Our work is reader-supported, meaning that we may earn a commission from the products and services mentioned.

California Business License Basics

California Business License Basics

Advertising Disclosure

Advertising
Disclosure

California Business License Basics

Starting a small business in California often means registering with several federal, state, and local agencies. Let’s review common California business license registrations so your business starts off right.

Related: Guide to starting a business in California 

First Step – Set Up the Business

Sole proprietorship: In California, a sole proprietorship is a business owned by one person. It is the simplest form of business structure, with no legal distinction between the owner and the business. The owner has complete control over the business but is also personally liable for all debts and obligations.

General partnership: A general partnership in California is an agreement between two or more individuals to operate a business together. No formal setup is needed, but a partnership agreement, but it’s a great idea to draw up a partnership agreement to outline operations and responsibilities.

Corporation: A California corporation is a legal entity separate from its owners, known as shareholders. It offers limited liability protection, meaning shareholders are not generally personally responsible for the corporation’s debts and liabilities. The downside is that corporations are the most complex structure to start and operate. 

Limited Liability Company (LLC): A California LLC combines aspects of a sole proprietorship or partnership and a corporation. It provides limited liability protection to its owners, called members, shielding their personal assets from the company’s debts and liabilities, in addition to a flexible management and tax structure.

Related: Comparison of Business Structures

What Licenses Do California Businesses Need?

With the business structure out of the way, we can begin looking at the different types of registrations businesses in California may need. There isn’t a standard business license, as requirements vary depending on where the business is located and its activities. Here is a general overview of the different registrations your business may need.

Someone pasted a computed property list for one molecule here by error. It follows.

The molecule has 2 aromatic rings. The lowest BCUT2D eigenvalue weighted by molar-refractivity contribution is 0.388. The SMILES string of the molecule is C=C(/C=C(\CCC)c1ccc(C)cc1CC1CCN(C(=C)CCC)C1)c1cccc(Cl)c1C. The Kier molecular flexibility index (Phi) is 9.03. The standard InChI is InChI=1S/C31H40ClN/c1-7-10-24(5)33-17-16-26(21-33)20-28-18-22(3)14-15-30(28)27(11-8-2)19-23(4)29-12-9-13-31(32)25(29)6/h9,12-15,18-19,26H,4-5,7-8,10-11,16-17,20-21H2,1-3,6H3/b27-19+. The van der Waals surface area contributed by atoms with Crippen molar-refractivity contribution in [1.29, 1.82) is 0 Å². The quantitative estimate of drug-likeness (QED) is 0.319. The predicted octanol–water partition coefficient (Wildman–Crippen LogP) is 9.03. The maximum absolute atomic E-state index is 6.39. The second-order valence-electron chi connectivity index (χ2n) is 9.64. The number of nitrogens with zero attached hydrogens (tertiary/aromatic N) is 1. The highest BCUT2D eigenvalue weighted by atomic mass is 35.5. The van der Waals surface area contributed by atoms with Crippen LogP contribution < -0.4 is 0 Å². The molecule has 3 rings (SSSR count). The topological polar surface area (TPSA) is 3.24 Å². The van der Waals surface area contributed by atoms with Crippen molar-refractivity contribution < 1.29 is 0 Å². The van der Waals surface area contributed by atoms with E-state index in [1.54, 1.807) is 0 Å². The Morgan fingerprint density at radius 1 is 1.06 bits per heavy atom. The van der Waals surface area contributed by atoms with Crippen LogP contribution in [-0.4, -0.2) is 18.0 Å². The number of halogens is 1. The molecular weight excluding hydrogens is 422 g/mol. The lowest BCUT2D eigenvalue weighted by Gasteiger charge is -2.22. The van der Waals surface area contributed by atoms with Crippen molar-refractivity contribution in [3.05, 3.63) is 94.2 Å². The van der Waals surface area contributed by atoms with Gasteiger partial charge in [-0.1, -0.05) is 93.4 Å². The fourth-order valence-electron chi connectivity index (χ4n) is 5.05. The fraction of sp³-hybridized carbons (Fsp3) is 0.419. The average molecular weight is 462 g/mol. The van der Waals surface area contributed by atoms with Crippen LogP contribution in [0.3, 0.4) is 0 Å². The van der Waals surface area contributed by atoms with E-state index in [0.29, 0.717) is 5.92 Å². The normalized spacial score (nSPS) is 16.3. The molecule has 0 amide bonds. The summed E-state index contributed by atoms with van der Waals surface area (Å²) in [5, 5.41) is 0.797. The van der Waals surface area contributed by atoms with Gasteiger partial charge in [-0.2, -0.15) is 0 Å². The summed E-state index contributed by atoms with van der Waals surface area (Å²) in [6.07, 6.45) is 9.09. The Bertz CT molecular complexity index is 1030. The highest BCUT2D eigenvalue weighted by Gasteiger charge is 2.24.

Starting a business in California will mean potentially registering with a number of federal, state and local agencies.  Let’s take a look at common licenses and permits a business will register for in California.

Business License

There is no general state of California business license. However, many cities require businesses to be licensed in order to operate. Rules for business registration vary depending on location and what the business does.  Below are a few cities that have licensing requirements. 

  • Los Angeles:  Businesses located in or have employees conducting business in the City limits of Los Angeles will need to complete a New Business Registration and obtain a Business Tax Registration Certificate with the Office of Finance.
  • San Diego: The City of San Diego requires a Business Tax Certificate for businesses operating within City limits. 
  • San Jose: Within 90 days of starting, all businesses operating in City limits must obtain a Business Tax Certificate from the City of San Jose.   
  • San Francisco: The Office of the Treasurer & Tax Collector requires any business to obtain their Business Registration Certificate within 15 days of starting the business.  Business registration is required for any company operating in the corporate limits of the city.  Additionally, certain businesses such as billiard halls, food service establishments, tattoo artists, ice cream trucks and more have to register with the Office of the City Clerk